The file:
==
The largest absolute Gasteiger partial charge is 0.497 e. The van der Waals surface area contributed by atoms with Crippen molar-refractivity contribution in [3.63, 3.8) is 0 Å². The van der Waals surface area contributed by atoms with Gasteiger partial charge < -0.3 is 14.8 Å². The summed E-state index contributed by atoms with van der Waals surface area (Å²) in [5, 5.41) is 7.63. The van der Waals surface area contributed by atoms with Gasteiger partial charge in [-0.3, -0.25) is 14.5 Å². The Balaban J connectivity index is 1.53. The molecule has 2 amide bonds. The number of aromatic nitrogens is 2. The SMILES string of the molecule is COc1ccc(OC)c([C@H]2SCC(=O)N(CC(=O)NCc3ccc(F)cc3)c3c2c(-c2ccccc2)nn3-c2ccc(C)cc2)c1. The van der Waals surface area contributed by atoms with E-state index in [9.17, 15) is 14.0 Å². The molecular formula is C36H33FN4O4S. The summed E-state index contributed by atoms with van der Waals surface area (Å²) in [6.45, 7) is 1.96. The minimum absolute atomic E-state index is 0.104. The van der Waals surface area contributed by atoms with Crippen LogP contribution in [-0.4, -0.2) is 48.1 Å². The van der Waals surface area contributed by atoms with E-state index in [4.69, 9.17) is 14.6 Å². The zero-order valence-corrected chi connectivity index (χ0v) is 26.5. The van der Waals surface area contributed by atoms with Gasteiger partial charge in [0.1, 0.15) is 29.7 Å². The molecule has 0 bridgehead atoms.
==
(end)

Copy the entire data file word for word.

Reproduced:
The largest absolute Gasteiger partial charge is 0.497 e. The van der Waals surface area contributed by atoms with Crippen molar-refractivity contribution in [3.63, 3.8) is 0 Å². The van der Waals surface area contributed by atoms with Gasteiger partial charge < -0.3 is 14.8 Å². The summed E-state index contributed by atoms with van der Waals surface area (Å²) in [5, 5.41) is 7.63. The van der Waals surface area contributed by atoms with Gasteiger partial charge in [-0.3, -0.25) is 14.5 Å². The Balaban J connectivity index is 1.53. The molecule has 2 amide bonds. The number of aromatic nitrogens is 2. The SMILES string of the molecule is COc1ccc(OC)c([C@H]2SCC(=O)N(CC(=O)NCc3ccc(F)cc3)c3c2c(-c2ccccc2)nn3-c2ccc(C)cc2)c1. The van der Waals surface area contributed by atoms with E-state index in [9.17, 15) is 14.0 Å². The molecular formula is C36H33FN4O4S. The summed E-state index contributed by atoms with van der Waals surface area (Å²) in [6.45, 7) is 1.96. The minimum absolute atomic E-state index is 0.104. The van der Waals surface area contributed by atoms with Crippen LogP contribution in [-0.4, -0.2) is 48.1 Å². The van der Waals surface area contributed by atoms with E-state index in [4.69, 9.17) is 14.6 Å². The zero-order valence-corrected chi connectivity index (χ0v) is 26.5. The van der Waals surface area contributed by atoms with Gasteiger partial charge in [0.1, 0.15) is 29.7 Å². The molecule has 0 bridgehead atoms.